While infectious disease specialist Dr. Zain Chagla says the move is likely a preview of what other provinces will eventually adopt, he says the decision has come prematurely. 

We're just not there yet, he said. 

There's still a quarter of that population where adults are still completely susceptible to the delta variant who aren't vaccinated. 

Chagla highlighted several recent instances, including in Israel and the U.K., where the Delta variant has found its way to the unvaccinated population after restrictions were eased. In the U.S., Missouri and Florida are among the hardest hit by the summer surge in which the U.S. is now averaging more than 60,000 new cases a day. 

It's going to have stress on the health care system … it's certainly going to have effects on patient care, he said. 

If you take away the last tool to make sure health care utilization is not overwhelmed, you're going to see health care utilization overwhelmed. 

Mounting criticism on social media 

Other medical experts agree, taking to Twitter to criticize the move. 

He says there is a compound of factors pointing against Alberta's recent move — including the fact that schools reopen in just over a month — and that it seems as though the province has fallen into the false choice of public health versus the economy. 

The politicization is incredibly hazardous [and] really going to hamper us in this last mile, he said. 

Boozary added that there needs to be more transparency on what thresholds — not just vaccination targets — are being considered before more restrictions are lifted.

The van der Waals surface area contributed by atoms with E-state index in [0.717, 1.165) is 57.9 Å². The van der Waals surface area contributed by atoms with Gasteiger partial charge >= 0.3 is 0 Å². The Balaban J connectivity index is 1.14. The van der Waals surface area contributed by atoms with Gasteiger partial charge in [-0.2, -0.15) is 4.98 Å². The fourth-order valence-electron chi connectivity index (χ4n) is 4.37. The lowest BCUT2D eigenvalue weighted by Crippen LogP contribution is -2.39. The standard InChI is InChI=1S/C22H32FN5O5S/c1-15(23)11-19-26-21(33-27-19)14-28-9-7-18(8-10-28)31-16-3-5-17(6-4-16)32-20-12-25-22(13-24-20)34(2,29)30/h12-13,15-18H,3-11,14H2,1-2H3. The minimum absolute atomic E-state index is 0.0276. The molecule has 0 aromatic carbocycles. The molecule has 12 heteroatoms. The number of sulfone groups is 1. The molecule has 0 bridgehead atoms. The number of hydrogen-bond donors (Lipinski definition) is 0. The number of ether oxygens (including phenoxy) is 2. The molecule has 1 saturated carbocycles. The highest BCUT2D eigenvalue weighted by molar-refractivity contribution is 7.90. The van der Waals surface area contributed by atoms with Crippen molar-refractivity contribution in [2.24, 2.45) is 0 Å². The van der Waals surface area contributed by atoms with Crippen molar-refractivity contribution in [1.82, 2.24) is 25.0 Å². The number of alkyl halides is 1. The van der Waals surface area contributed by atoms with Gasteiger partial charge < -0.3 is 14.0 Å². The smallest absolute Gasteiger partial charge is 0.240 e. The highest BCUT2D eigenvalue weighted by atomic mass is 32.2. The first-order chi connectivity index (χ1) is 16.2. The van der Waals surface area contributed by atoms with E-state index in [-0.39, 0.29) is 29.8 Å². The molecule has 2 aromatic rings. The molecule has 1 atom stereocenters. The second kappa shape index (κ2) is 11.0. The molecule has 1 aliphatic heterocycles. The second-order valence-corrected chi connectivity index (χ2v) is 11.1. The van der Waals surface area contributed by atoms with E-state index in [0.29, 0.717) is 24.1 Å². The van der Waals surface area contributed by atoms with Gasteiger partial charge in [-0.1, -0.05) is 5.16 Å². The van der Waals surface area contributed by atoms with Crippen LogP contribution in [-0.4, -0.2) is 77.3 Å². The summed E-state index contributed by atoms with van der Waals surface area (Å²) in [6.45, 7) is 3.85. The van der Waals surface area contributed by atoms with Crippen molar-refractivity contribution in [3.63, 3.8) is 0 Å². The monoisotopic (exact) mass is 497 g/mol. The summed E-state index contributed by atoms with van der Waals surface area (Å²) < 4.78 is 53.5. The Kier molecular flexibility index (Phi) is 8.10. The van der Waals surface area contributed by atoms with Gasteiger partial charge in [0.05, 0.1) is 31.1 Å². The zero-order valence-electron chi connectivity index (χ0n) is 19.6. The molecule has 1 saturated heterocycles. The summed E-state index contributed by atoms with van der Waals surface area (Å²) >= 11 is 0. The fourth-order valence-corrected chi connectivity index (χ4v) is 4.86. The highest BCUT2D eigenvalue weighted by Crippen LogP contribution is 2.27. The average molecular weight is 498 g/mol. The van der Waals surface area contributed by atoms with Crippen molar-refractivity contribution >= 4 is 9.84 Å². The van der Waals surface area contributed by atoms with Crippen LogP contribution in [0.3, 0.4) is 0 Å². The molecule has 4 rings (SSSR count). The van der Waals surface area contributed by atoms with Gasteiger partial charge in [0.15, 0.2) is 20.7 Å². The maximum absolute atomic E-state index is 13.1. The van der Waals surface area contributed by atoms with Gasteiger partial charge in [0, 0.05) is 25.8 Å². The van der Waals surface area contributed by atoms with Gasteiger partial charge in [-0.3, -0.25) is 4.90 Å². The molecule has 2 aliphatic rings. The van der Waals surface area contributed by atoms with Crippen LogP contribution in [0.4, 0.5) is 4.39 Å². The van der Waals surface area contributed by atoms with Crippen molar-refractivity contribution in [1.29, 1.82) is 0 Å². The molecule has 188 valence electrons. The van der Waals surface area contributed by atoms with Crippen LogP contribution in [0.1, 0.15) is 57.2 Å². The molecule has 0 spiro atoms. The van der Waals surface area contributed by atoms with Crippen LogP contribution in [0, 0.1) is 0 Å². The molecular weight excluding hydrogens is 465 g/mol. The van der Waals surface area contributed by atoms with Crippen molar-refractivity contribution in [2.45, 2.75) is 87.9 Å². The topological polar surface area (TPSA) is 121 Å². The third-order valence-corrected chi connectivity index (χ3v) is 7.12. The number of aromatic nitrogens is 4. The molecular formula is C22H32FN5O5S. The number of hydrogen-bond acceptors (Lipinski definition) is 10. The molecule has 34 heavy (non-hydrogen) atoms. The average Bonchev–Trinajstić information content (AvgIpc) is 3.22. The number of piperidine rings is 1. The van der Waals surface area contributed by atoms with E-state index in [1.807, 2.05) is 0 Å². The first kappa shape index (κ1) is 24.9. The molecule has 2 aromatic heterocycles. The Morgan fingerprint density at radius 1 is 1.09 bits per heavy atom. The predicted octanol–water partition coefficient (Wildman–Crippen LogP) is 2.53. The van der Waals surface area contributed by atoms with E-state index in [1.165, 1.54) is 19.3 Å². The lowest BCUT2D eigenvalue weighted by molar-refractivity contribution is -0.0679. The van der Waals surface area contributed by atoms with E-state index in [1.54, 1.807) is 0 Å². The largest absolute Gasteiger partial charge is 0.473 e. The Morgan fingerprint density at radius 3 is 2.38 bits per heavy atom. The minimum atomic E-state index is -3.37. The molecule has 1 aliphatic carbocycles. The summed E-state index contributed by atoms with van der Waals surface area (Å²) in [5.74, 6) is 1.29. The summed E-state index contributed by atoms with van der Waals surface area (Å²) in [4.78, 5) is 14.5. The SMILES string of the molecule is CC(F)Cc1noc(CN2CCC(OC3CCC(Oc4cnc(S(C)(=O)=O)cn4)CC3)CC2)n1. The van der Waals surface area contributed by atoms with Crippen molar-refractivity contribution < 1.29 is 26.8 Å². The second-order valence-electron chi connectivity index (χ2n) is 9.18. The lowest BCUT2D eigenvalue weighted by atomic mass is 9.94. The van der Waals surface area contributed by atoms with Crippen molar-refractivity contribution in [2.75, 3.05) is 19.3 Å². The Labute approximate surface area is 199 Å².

Ontario to focus on keeping 'vast majority' safe 

But the question remains: could Ontario follow in Alberta's path? 

Asked at a news briefing Thursday whether Ontario would take a similar approach, Solicitor General Sylvia Jones didn't specifically answer either way, instead confirming only that the province's current indoor masking policy will remain in place for the time being. 

We are going to continue with the pathway that keeps the vast majority of Ontarian citizens safe and hope that people do the right thing and get vaccinated as soon as they can, she said. 

ntario Attorney General Sylvia Jones wouldn't comment Thursday on whether or not Ontario could follow suit on Alberta's move to significantly ease its COVID-19 restrictions.

ntario Attorney General Sylvia Jones wouldn't comment Thursday on whether or not Ontario could follow suit on Alberta's move to significantly ease its COVID-19 restrictions.

Photo:  CBC

 

The Ministry of Health said Thursday that more than 80 per cent Ontarians aged 12 and older have had at least one dose of a COVID-19 vaccine.

That means one of three conditions the province has set for moving beyond Step 3 of its reopening plan has now been met.

The province has said that if all of those conditions are satisfied, the majority of restrictions can be lifted as early as Aug. 6. 

CBC Toronto has reached out to the Ministry of Health for comment on Alberta's recent move, and whether or not Ontario would consider a similar approach in the future, but hasn't yet received a reply. 

Julia Knope (new window) with files from Dale Manucdoc. CBC News.